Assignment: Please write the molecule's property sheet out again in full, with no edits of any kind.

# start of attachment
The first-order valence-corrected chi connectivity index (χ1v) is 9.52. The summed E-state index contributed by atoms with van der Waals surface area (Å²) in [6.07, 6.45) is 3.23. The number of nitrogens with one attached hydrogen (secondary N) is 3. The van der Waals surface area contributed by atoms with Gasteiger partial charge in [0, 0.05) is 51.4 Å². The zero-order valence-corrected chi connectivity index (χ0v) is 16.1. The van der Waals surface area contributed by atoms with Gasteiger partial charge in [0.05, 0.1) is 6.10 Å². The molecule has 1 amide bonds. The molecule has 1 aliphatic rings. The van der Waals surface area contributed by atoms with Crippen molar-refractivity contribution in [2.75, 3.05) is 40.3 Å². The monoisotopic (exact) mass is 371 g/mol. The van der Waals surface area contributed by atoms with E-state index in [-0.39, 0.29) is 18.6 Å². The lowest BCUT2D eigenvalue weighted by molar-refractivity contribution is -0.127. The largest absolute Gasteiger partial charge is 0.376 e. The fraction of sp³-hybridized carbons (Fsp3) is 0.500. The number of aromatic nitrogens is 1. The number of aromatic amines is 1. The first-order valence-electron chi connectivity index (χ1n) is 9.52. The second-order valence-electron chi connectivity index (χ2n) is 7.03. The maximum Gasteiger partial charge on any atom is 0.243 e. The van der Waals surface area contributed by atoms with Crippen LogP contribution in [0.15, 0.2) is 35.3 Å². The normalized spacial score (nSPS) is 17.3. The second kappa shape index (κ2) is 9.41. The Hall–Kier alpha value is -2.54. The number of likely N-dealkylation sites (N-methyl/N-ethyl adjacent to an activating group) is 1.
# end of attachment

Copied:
The first-order valence-corrected chi connectivity index (χ1v) is 9.52. The summed E-state index contributed by atoms with van der Waals surface area (Å²) in [6.07, 6.45) is 3.23. The number of nitrogens with one attached hydrogen (secondary N) is 3. The van der Waals surface area contributed by atoms with Gasteiger partial charge in [0, 0.05) is 51.4 Å². The zero-order valence-corrected chi connectivity index (χ0v) is 16.1. The van der Waals surface area contributed by atoms with Gasteiger partial charge in [0.05, 0.1) is 6.10 Å². The molecule has 1 amide bonds. The molecule has 1 aliphatic rings. The van der Waals surface area contributed by atoms with Crippen molar-refractivity contribution in [2.75, 3.05) is 40.3 Å². The monoisotopic (exact) mass is 371 g/mol. The van der Waals surface area contributed by atoms with E-state index in [-0.39, 0.29) is 18.6 Å². The lowest BCUT2D eigenvalue weighted by molar-refractivity contribution is -0.127. The largest absolute Gasteiger partial charge is 0.376 e. The fraction of sp³-hybridized carbons (Fsp3) is 0.500. The number of aromatic nitrogens is 1. The number of aromatic amines is 1. The first-order valence-electron chi connectivity index (χ1n) is 9.52. The second-order valence-electron chi connectivity index (χ2n) is 7.03. The maximum Gasteiger partial charge on any atom is 0.243 e. The van der Waals surface area contributed by atoms with Crippen LogP contribution in [0.15, 0.2) is 35.3 Å². The normalized spacial score (nSPS) is 17.3. The second kappa shape index (κ2) is 9.41. The Hall–Kier alpha value is -2.54. The number of likely N-dealkylation sites (N-methyl/N-ethyl adjacent to an activating group) is 1.